But you have to look closely to see another unique feature. It’s a surviving element of a much smaller home that once stood on the property on the outskirts of the Georgetown neighborhood.
“The unfinished basement is part of the original home, and you couldn’t destroy it,” explains Lorraine Arora, lead broker with Berkshire Hathaway HomeServices. “To the side of the house, you see the side of where the old house was.”
In the district, a rebuild requires an owner to keep at least one wall of the previous structure.
The skinny three-bedroom structure built atop the basement and one wall of the old house is known as the Narrow House.
“It’s a narrow lot, but it’s wide enough,” says Arora. “And the exterior looks narrow and small, but when you go in, it’s almost 3,600 square feet on three levels. When you’re inside, you realize how open and wide and comfortable it is.”
Architect John Darvish built the residence for himself and his family in 1985. He added a number of architectural flourishes, including a distinctive red X made of steel.
“He didn’t want to hide the [support] structures, so he used creativity and put that in to use as a bookshelf,” Arora explains.
The main level contains the entry and a visually striking glass room that blurs the line between indoor and outdoor spaces.
“It’s just glass everywhere,” says Arora. “That used to be his studio and looks out to the backyard. It’s heated, and it’s gorgeous.”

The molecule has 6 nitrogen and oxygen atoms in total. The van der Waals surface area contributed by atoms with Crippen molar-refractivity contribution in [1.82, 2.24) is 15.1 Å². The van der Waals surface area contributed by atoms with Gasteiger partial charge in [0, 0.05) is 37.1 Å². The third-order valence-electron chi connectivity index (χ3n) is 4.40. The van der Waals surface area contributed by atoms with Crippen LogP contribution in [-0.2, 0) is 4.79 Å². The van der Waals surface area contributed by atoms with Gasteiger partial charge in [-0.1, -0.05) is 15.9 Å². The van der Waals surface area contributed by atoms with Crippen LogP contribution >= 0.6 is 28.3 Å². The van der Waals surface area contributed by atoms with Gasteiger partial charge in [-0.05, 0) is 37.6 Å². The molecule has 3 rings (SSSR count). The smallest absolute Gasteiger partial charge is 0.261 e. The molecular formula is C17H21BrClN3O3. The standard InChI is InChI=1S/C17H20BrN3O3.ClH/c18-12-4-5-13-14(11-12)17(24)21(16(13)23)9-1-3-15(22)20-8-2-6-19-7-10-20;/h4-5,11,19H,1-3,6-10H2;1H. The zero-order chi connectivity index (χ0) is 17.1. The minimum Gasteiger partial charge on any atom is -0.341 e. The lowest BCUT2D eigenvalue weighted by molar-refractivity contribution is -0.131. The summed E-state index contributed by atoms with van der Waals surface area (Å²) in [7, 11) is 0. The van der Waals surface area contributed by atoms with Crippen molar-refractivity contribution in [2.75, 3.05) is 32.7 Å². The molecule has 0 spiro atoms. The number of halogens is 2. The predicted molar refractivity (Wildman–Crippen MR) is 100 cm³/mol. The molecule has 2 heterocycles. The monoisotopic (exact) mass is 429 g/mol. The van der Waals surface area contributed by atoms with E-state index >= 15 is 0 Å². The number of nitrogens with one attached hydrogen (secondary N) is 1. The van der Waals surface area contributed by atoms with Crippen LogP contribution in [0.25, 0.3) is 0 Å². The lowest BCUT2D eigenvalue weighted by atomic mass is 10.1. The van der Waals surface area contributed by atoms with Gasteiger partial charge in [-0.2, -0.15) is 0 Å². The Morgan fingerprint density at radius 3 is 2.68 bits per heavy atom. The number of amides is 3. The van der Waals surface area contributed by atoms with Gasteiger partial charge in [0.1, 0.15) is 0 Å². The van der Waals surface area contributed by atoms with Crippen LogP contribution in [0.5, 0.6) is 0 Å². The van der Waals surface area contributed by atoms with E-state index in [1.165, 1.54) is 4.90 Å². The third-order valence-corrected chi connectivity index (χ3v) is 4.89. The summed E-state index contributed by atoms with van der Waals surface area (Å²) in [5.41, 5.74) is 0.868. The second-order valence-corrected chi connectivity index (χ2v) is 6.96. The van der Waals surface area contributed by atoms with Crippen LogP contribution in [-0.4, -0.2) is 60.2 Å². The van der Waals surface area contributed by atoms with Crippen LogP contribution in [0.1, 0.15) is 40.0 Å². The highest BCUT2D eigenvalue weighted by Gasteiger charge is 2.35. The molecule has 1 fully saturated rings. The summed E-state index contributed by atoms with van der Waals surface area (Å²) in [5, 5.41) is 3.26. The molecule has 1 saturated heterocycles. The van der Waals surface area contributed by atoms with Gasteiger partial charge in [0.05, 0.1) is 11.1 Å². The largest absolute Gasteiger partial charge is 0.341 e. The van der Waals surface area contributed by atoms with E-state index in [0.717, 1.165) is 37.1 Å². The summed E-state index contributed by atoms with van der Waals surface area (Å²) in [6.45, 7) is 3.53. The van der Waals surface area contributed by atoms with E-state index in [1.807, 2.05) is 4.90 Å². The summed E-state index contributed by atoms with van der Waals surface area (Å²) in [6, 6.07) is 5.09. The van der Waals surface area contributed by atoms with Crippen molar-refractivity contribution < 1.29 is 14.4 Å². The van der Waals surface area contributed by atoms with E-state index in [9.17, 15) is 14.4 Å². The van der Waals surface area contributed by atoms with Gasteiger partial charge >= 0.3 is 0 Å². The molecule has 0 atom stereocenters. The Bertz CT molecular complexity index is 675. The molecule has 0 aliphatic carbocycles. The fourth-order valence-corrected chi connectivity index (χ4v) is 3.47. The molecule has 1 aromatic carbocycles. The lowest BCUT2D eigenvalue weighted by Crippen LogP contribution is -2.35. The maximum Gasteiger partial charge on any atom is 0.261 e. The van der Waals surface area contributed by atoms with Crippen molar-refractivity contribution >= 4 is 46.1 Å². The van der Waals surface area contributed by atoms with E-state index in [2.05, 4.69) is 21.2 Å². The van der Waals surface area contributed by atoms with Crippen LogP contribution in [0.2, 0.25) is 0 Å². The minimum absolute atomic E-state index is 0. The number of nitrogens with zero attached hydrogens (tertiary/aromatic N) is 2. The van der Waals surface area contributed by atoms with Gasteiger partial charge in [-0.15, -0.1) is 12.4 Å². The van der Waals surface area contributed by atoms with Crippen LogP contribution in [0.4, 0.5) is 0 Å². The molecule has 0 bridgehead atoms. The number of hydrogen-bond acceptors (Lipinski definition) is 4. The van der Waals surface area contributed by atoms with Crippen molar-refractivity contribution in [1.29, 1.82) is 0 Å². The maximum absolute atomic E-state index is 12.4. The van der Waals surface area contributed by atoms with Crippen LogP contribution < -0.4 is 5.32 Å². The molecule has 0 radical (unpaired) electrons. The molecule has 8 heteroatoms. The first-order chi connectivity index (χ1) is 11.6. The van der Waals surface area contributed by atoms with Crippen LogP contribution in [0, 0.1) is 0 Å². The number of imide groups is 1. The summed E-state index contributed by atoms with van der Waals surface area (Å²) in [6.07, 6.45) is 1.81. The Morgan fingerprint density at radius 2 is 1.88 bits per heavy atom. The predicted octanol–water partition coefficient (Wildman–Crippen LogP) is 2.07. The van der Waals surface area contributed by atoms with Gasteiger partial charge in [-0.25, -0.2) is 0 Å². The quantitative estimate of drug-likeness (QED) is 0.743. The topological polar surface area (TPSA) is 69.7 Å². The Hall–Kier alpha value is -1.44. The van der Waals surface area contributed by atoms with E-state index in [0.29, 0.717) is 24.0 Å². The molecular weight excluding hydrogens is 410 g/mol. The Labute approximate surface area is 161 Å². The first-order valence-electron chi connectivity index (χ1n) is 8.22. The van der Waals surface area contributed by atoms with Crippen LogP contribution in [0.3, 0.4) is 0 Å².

The kitchen, dining room, and other living spaces can be found on the second level. A new owner might want to soften the current color scheme and bring the interior into the 21st century.
“It’s a little dated in the sense that it was built in 1985, and at that time, red and black and white were the ‘in’ colors,” Arora explains. There “is a lot of red, black, and white—and I think people either love red or hate it.”
The bedrooms are on the third floor and also have red bathrooms.
“One toilet is red, so someone may not want that,” Arora says. “But it’s so different and unique.”
A spiral staircase goes to all the levels, and there’s space for an elevator.
The basement is what was left of the original home and now serves as a workroom.
Darvish, the sole homeowner, is relocating.
The perfect buyer “is someone who appreciates uniqueness, because it is one of a kind. It’s very eclectic, so it has to be someone who appreciates design,” Arora says. “There are so many architectural details you won’t see anywhere else.”
Fruwah Chapman with Berkshire Hathaway HomeServices is the listing agent.
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